Not really. Full disclosure: The Explainer has never tasted, and has no discernible prospects of ever tasting, a $10,000 bottle of wine. The wine experts he consulted, however, emphasized that the difference between wines in this price range is not quality, but rather prestige, rarity, and age. Upon opening, some four- or five-figure bottles of wine “justify” their price—at least to experienced wine critics and people who can conceive of paying $30,000 for 1.5 liters of fermented grape juice. (A 1947 Cheval Blanc, for example, blew away Slate’s wine critic.) Other bottles have slid far beyond their peak, losing their volatile fruit flavors to age and, frequently, improper storage. Occasionally, giddy wine lovers uncork an ultra-expensive wine only to find that it has turned to vinegar. As wine enthusiasts say, there are no great wines, only great bottles. However, just like a high-roller going all in at the poker table, some wealthy wine lovers perceive value in unpredictability.

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The magic of blending.

The magic of blending.

 

The question of varietal versus blend comes up often when I’m taking groups through the wine country or conducting wine education seminars. And there seems to be a stereotypic image in the minds of many that blend is a “dirty word” and only the best wines are varietal.

This is definitely a regional phenomenon and one I believe is false. It only serves to intimidate consumers from experimenting with some of the world’s best wines.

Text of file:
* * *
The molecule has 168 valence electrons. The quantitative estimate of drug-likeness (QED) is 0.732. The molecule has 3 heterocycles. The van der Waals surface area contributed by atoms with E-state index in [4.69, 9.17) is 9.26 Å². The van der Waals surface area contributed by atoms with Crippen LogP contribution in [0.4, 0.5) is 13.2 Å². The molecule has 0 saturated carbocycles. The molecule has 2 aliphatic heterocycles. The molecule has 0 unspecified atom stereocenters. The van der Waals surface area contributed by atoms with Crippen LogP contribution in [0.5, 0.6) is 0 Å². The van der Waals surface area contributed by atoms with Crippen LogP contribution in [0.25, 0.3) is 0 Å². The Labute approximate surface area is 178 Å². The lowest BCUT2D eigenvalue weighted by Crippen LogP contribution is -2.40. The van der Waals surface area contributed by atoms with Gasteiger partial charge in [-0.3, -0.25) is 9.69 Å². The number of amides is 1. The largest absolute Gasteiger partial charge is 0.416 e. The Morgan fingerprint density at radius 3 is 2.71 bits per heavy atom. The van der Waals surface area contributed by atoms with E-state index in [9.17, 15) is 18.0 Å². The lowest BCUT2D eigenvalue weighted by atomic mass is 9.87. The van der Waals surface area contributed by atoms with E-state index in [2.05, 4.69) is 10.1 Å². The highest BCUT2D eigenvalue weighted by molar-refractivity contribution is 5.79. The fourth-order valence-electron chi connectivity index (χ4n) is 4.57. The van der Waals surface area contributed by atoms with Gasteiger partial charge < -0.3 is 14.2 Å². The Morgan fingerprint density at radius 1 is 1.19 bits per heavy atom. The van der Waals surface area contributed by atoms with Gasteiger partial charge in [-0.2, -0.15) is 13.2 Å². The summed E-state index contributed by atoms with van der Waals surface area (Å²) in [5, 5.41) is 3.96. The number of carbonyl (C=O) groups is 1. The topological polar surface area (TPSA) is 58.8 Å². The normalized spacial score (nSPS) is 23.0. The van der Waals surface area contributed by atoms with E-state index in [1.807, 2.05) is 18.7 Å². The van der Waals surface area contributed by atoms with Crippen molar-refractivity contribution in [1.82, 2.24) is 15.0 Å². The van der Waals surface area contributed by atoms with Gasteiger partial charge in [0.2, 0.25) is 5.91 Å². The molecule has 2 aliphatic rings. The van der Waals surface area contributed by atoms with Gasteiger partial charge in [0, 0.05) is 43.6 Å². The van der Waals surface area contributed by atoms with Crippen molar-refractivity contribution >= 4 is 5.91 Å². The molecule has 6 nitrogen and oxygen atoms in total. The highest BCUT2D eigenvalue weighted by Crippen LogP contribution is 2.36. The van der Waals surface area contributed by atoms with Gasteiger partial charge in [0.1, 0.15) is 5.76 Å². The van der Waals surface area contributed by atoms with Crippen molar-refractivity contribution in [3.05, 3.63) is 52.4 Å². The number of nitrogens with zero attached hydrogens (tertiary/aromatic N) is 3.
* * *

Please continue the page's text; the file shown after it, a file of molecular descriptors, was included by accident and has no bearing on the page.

The centuries-old custom for wines of the old world (as most of Europe is referred to in the world of wine) has been to name the wine by the region or producer. Historically the consumer identified with that practice.

By this nomenclature old world wines could be blends (e.g. Bordeaux or Chateauneuf-du-Pape) while others were 100 percent varietal (e.g. Burgundy or Barolo). For the most part the consumer was unaware of the varietal composition and often didn’t care. They identified with the wine and not the grape.

In the 1950s and 1960s, American wine writer Frank Shoonmaker — a visionary of his time — and others lead a concerted move in the U.S. to use varietal labeling (the name of the grape) rather than the more universally used “generic” names (Chablis, Burgundy, Chianti, Champagne) to connote quality and identity.

At that time in the industry’s pursuit of excellence and to differentiate U.S. wines, “blend” definitely became a dirty word.

 

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2012 is a good year!

2012 is a good year!

 

Champagne producers including Dom Perignon and Philipponnat have confirmed they will make a vintage in 2012.

Despite what vignerons at the time called one of the worst growing seasons they had seen for decades, with April frosts, hailstorms, and one of the wettest summers on record, they are highly optimistic for the quality of the vintage.

‘The quality and the intensity are definitely there to make an outstanding vintage,’ Dom Perignon chef de cave Richard Geoffroy told Decanter.com.

Winegrowers said the warm weather in August was a saving grace. As harvest grew closer it became apparent that the small amounts of grapes on the vines were of excellent quality. In September as grapes were picked and pressed, often at close to 11% alcohol, winemakers were amazed by the concentration of flavour, natural sugar and acidity, and talk of a potential vintage began to be widespread.